And one way to do that is to change its language on its QE program, or even remove its easing bias completely. It remains if those reports are the real deal and if the ECB really will change its tune on its QE program, though.
How about economic forecasts?
Aside from its monetary policy decision and press conference, the ECB is also expected to release its updated macroeconimic forecasts on Thursday.
And according to economists of large banks and hedge funds that were cited in a recent Bloomberg report, the general consensus is that the ECB will likely upgrade its growth forecasts while downgrading its inflation projections.
Upgrades to the ECB’s growth projections are quite possible since Q2’s 2.2% year-on-year growth is the fastest in 25 quarters and is already beating the ECB’s central forecast of 1.9% for 2017. Although it’s still within the upper bound of the forecast range.
Meanwhile, downgrades to the inflation forecasts are also possible, at least for the headline reading.
While it’s true that the 1.5% year-on-year increase in August is a welcome development and puts average HICP at around 1.6%, which is already beating the ECB’s forecast that headline HICP will average around 1.5% in 2017. It’s also true that the increase was driven mainly by energy prices while other HICP components remained subdued.
Moreover, the ECB’s forecasts assumes “an average exchange rate of USD 1.08 per euro in 2017.” However, the actual average exchange rate so far has been higher than that and closer to USD 1.18 per euro.
And that’s the main argument used by the economists quoted in the Bloomberg report. After all, Draghi himself said a couple of years ago that “as a rule of thumb, each 10% permanent effective exchange rate appreciation lowers inflation by around 40 to 50 basis points.”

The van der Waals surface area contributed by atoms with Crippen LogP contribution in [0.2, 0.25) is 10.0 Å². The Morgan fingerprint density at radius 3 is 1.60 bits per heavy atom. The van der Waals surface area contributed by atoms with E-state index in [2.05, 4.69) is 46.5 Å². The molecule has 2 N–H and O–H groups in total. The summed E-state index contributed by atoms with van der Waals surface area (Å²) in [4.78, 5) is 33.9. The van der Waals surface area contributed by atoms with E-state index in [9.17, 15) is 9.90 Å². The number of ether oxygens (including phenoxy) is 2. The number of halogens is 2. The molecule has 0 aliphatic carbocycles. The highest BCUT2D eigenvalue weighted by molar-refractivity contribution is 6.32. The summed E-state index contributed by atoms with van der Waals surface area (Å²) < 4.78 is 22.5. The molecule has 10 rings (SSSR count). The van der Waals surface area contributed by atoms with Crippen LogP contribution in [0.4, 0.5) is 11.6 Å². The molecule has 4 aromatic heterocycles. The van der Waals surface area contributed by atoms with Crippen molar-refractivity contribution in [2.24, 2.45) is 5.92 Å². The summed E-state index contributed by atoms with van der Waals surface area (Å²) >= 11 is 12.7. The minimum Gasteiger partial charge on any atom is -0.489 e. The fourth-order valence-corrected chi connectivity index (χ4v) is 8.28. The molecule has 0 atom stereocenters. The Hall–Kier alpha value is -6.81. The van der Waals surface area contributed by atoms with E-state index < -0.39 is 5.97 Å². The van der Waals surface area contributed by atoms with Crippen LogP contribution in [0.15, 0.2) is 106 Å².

What about the euro?
As mentioned earlier, the euro’s exchange rate against the the U.S. dollar has been higher-than-expected. And that’s cited as the main reason as to why the ECB is expected to downgrade inflation expectations. After all, a higher exchange rate makes imported goods relatively cheaper, which has a negative inflation.
Moreover, the minutes of the July ECB meeting revealed that “concerns were expressed about the risk of the exchange rate overshooting in the future.”
In addition, an August 31 Reuters report cited “three sources familiar with discussions” at the ECB as saying that
“The exchange rate has become a bigger issue. It is now less favorable for an exit and a stronger argument for a muddle-through option.”
“The huge appreciation in the euro is already causing monetary tightening and is equivalent to an increase in interest rates.”
Given all that, it’s highly probable that the ECB will address the euro’s strength during Draghi’s speeches or as commentary in the ECB’s staff projections.
And even if Draghi does not mention the euro’s strength in his monetary policy announcement and his prepared speech for the press conference, it’s very likely that journalists will try to grill Draghi on that during the Q&A portion, which is something to look forward to.
The ECB is not expected to budge from its current monetary policy, so the ECB statement itself will likely be a dud and focus will quickly switch to the ECB press conference that follows shortly.
There is still a chance that the ECB statement will be a market mover if the ECB provides forward guidance on when it plans to start tightening monetary policy and/or changes its language on its easing bias on QE.
Such a scenario is unlikely, however. But if that does play out, then that will likely be seen as positive for the euro.
As for the ECB presser, traders will likely be on the lookout for what Draghi has to say about the euro’s strength, as well as any hints on the future path of monetary policy.
Also, the ECB updated projections will likely be taken into account at this time, although those rarely cause a reaction, since the market is usually more interested on what Draghi has to say.
By the way, if you want to watch the ECB presser live so that you can react in real time, you can do just that by clicking here.